Spider-Woman 10

spider-woman 10

Today, Spencer and Taylor are discussing Spider-Woman 10, originally released August 26th, 2015.

Spencer: I’m a suburban kid at heart, but I also really enjoy the city. That makes me a bit of an outlier amongst my extended family, which is filled with farmers and country folk. I dunno, I just enjoy having people and places close to my home — the quiet and sparseness of the country creeps me out big time. No matter which end of the spectrum you fall on, though, it’s obvious that there’s a drastic difference between the city and the country. In Dennis Hopeless and Natacha Bustos’ Spider-Woman 10, those differences have come to represent Jessica Drew’s dual lives. The city — New York City, to be exact — is Jessica’s old life as an Avenger, a complicated life full of chaos, while the strange simplicity of her new life as a P.I. is perfectly — and quite literally — represented by the American Midwest. It’s crystal clear which of those lives Jess prefers, but with the end of the world approaching, she doesn’t really have a choice as to which one she must live.

Spider-Woman 10 is the conclusion of a two-part story that finds Jess, Ben Urich, and former-supervillain the Porcupine facing a mind-controlled ghost town in middle-of-nowhere Kansas. As Spider-Woman fights off some Hulk-ified cattle, Porcupine manages to track down and defeat the source of the problem: the corrupt CEO of National Beef, who’s been pumping his meat full of mind-control drugs so that he can manipulate the town like puppets. It’s an absolutely bonkers plot, and its sheer insanity is only amplified by the fact that we never even find out why or how the CEO is doing it to begin with. It’s a throwback to the Silver Age, where those kind of complexities took a backseat to establishing a new evil for the hero to battle. These aren’t the kind of cases Jess took in NYC — even the fact that the CEO’s plan only worked because vegetarians are almost unheard of in Kansas sets this case far apart from the vegan-filled city, and attributes the throwback nature of Jess’s new life to her new Midwest location, a place just slightly behind the rest of the country.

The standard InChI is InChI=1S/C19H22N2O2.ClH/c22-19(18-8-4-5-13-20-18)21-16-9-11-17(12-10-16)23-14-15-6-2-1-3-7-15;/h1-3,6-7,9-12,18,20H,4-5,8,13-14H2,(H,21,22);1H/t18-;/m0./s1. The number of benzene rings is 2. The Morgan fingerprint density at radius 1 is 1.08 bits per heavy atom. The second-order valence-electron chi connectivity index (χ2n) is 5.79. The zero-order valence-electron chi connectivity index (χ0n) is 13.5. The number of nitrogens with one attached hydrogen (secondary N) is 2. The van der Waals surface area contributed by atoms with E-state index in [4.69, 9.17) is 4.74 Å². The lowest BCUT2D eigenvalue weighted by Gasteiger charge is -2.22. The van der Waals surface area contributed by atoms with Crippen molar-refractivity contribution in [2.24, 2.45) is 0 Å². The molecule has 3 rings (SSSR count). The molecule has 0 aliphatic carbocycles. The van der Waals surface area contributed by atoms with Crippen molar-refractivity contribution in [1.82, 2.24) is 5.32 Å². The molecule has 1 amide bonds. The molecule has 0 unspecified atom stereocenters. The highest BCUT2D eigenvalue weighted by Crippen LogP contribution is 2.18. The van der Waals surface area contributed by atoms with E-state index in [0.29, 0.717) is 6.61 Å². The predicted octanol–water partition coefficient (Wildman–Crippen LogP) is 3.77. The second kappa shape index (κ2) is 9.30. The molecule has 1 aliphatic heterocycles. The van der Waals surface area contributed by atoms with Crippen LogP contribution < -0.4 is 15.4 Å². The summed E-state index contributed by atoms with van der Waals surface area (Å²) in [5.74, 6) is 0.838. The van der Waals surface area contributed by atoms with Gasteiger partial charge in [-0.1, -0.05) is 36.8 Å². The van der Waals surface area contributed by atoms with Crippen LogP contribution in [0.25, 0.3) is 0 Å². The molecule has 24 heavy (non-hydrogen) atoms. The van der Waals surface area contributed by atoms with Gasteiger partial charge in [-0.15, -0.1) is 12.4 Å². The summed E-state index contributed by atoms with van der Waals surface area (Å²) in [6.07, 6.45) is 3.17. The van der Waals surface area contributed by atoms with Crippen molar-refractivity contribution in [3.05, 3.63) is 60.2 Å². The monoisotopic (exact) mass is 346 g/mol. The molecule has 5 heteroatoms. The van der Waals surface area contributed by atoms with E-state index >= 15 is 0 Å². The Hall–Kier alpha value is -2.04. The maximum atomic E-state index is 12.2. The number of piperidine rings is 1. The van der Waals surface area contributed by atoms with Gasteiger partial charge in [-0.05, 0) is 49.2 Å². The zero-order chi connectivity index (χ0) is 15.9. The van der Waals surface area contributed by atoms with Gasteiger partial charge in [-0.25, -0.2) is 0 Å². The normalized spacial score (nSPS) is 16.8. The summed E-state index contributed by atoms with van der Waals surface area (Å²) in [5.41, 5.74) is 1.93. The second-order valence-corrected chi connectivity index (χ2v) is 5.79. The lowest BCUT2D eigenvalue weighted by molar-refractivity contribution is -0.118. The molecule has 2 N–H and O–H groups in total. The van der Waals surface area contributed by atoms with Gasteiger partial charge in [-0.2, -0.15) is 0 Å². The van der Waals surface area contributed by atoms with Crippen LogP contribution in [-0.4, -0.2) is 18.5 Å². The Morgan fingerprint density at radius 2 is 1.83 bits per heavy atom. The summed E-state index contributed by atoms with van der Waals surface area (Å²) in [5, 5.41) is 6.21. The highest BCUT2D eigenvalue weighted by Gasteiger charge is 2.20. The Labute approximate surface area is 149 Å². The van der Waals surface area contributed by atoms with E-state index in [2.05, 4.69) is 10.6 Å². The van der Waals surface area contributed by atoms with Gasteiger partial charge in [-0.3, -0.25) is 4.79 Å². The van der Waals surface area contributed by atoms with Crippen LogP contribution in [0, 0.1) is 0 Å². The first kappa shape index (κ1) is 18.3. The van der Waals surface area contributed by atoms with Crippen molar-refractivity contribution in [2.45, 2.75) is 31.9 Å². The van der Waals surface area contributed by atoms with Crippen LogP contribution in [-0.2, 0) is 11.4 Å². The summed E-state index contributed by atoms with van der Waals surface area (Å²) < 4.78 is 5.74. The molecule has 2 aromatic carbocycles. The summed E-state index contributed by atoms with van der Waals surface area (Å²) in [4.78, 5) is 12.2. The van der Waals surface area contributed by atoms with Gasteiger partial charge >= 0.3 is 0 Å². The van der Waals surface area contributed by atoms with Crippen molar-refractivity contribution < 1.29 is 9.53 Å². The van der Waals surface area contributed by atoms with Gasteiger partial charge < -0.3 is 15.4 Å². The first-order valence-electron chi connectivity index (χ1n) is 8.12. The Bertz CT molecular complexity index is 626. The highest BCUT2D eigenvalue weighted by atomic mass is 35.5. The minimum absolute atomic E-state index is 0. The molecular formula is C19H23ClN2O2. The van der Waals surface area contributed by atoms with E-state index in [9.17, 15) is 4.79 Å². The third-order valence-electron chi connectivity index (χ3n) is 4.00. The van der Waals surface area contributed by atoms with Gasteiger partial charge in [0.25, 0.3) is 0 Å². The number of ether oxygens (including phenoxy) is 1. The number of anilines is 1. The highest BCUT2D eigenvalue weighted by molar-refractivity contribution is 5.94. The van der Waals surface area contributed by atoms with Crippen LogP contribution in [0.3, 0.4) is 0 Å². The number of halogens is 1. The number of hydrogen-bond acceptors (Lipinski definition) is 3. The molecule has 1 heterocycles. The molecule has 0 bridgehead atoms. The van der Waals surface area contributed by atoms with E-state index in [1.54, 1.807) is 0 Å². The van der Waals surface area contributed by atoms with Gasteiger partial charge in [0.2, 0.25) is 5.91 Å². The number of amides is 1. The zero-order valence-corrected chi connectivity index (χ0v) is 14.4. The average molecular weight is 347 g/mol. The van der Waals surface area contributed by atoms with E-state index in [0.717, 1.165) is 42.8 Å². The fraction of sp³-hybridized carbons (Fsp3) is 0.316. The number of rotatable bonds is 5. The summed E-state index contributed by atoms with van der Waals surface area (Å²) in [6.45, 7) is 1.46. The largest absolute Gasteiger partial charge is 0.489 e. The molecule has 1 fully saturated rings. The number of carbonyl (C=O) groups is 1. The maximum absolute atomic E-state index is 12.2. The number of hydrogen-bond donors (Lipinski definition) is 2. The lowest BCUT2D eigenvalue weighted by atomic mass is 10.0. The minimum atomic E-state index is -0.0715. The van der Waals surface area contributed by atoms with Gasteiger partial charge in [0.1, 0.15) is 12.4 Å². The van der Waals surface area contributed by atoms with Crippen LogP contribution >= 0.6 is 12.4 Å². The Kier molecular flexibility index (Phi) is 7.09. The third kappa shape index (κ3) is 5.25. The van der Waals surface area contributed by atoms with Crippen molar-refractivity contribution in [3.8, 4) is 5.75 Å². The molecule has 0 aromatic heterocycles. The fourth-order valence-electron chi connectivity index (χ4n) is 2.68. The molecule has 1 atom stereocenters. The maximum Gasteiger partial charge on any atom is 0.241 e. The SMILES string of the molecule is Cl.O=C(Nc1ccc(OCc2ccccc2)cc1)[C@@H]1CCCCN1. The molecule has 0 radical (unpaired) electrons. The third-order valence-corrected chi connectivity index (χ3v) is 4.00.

Fortunately, Hopeless doesn’t play the slightly old-fashioned nature of his Midwest for laughs or make it a negative feature — in fact, Jess seems to embrace her new life precisely because it’s so uncomplicated. Jess is a somewhat socially awkward character, but I’ve never seen her look as content and comfortable as she does at the end of this issue, joking around with her new friends to the point where she doesn’t even want to leave the room to get ice.

ice bucket

Unfortunately, it doesn’t last. Black Widow shows up and brings Jess’s old life — here represented by her old, more traditionally “super-heroic” costume and by news of the Avengers’ typically complex and fast-paced adventures back in NYC — crashing back down around her. It’s the end of the world (see Secret Wars), and although Jess tries to talk her way out of helping, both she and Natasha treat her returning to New York as an inevitability.

I just did